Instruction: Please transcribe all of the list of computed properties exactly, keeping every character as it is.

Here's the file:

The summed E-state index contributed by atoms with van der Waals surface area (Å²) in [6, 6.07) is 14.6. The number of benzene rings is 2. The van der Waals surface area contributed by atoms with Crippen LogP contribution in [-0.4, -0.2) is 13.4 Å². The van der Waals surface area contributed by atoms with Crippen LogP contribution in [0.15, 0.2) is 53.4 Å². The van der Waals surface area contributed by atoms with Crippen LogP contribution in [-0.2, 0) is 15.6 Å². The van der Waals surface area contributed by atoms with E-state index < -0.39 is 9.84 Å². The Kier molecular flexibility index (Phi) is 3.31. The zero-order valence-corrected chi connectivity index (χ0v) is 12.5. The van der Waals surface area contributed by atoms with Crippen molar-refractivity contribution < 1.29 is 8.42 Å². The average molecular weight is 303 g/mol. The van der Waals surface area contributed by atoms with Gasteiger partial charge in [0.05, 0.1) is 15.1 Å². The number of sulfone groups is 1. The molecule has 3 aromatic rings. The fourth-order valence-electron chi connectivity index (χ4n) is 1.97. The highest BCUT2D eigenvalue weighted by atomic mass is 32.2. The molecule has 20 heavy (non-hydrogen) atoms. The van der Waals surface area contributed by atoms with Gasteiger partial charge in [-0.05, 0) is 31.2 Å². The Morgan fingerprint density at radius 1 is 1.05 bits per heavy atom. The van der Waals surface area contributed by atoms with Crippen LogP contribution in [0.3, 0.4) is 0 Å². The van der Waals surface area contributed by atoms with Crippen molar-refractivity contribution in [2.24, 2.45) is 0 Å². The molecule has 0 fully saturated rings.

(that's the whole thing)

The summed E-state index contributed by atoms with van der Waals surface area (Å²) in [6, 6.07) is 14.6. The number of benzene rings is 2. The van der Waals surface area contributed by atoms with Crippen LogP contribution in [-0.4, -0.2) is 13.4 Å². The van der Waals surface area contributed by atoms with Crippen LogP contribution in [0.15, 0.2) is 53.4 Å². The van der Waals surface area contributed by atoms with Crippen LogP contribution in [-0.2, 0) is 15.6 Å². The van der Waals surface area contributed by atoms with E-state index < -0.39 is 9.84 Å². The Kier molecular flexibility index (Phi) is 3.31. The zero-order valence-corrected chi connectivity index (χ0v) is 12.5. The van der Waals surface area contributed by atoms with Crippen molar-refractivity contribution < 1.29 is 8.42 Å². The average molecular weight is 303 g/mol. The van der Waals surface area contributed by atoms with Gasteiger partial charge in [0.05, 0.1) is 15.1 Å². The number of sulfone groups is 1. The molecule has 3 aromatic rings. The fourth-order valence-electron chi connectivity index (χ4n) is 1.97. The highest BCUT2D eigenvalue weighted by atomic mass is 32.2. The molecule has 20 heavy (non-hydrogen) atoms. The van der Waals surface area contributed by atoms with Gasteiger partial charge in [-0.05, 0) is 31.2 Å². The Morgan fingerprint density at radius 1 is 1.05 bits per heavy atom. The van der Waals surface area contributed by atoms with Crippen LogP contribution in [0.3, 0.4) is 0 Å². The van der Waals surface area contributed by atoms with Crippen molar-refractivity contribution in [2.24, 2.45) is 0 Å². The molecule has 0 fully saturated rings.